Human nature requires leaders. To believe otherwise would be fitting reality around ideas rather that ideas around reality. Initiatives by those nurturing the roots of an organisation need articulation at its peak in order to be heard and understood by society. Ideas and debate flow between top and bottom but ultimately people need a central mast to pin their flag to, and to know in which direction the ship is heading. Such structural development is an anathema to many anti-globalisation groups. Reclaim the Streets for instance calls itself a dis-organisation, and many would view cohesion as the destruction of the creative essence and independence of the various groups, but the sum strengthens, not weakens its parts, reflecting diversity and gaining the force of unity. Some sort of umbrella organisation must evolve, at local and national level with international links, cohesive enough to be effective, flexible enough to be permit differences. Only then could ideology permeate society at a broad level. To not undertake this transformation would be like cutting off the branches of a tree that needs to be climbed.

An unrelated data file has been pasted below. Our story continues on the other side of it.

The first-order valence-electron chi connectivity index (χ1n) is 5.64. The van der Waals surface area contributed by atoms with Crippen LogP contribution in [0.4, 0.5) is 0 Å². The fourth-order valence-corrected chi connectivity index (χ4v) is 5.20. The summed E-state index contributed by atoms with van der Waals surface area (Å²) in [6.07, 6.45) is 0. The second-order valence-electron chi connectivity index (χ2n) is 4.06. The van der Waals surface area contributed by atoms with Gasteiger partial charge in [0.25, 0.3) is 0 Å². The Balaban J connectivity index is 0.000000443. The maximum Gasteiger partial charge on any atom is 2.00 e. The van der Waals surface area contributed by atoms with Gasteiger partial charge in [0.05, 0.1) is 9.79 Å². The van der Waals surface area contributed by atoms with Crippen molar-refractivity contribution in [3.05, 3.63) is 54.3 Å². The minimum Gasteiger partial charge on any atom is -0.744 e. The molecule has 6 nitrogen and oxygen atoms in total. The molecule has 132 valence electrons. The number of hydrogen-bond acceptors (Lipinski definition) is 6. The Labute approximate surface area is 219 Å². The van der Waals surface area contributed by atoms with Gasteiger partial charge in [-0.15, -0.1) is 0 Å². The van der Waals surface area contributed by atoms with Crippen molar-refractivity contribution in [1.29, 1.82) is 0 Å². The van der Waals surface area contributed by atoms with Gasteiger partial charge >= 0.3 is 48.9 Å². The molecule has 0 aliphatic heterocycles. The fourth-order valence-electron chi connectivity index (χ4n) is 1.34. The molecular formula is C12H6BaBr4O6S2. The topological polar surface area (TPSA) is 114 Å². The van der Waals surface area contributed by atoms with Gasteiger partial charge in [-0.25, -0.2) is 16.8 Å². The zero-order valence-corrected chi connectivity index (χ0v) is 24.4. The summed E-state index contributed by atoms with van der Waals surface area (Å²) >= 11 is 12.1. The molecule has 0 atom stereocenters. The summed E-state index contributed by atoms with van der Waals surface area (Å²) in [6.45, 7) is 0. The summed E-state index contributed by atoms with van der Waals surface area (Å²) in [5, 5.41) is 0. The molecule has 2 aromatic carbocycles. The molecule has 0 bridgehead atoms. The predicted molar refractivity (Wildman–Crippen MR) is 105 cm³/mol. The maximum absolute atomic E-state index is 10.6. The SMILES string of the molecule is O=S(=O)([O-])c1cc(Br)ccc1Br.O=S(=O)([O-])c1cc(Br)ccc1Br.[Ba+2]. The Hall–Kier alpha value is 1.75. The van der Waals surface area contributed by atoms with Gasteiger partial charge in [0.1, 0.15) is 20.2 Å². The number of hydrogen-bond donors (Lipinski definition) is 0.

The anti-globalisation protestors face a stark choice. Do they wish to see their ideologies implemented or do they wish to cradle them in the permanent purity of opposition? Political protest must engage in the political arena or be condemned to remain at the fringes. Like it or not, in the West, parliamentary democracy is still the heart that pumps life into the national arteries. Rejuvenation, not a bypass operation is the medicine which must be applied. One has to make use of the available materials. This does not imply the immediate participation in orthodox elections, but lobbying, debate and creative innovations such as the initiation of regional and local forums to supplement existing structures could be an option. Revolution is unobtainable and does not work as it engenders a destructive, not a creative, dynamic.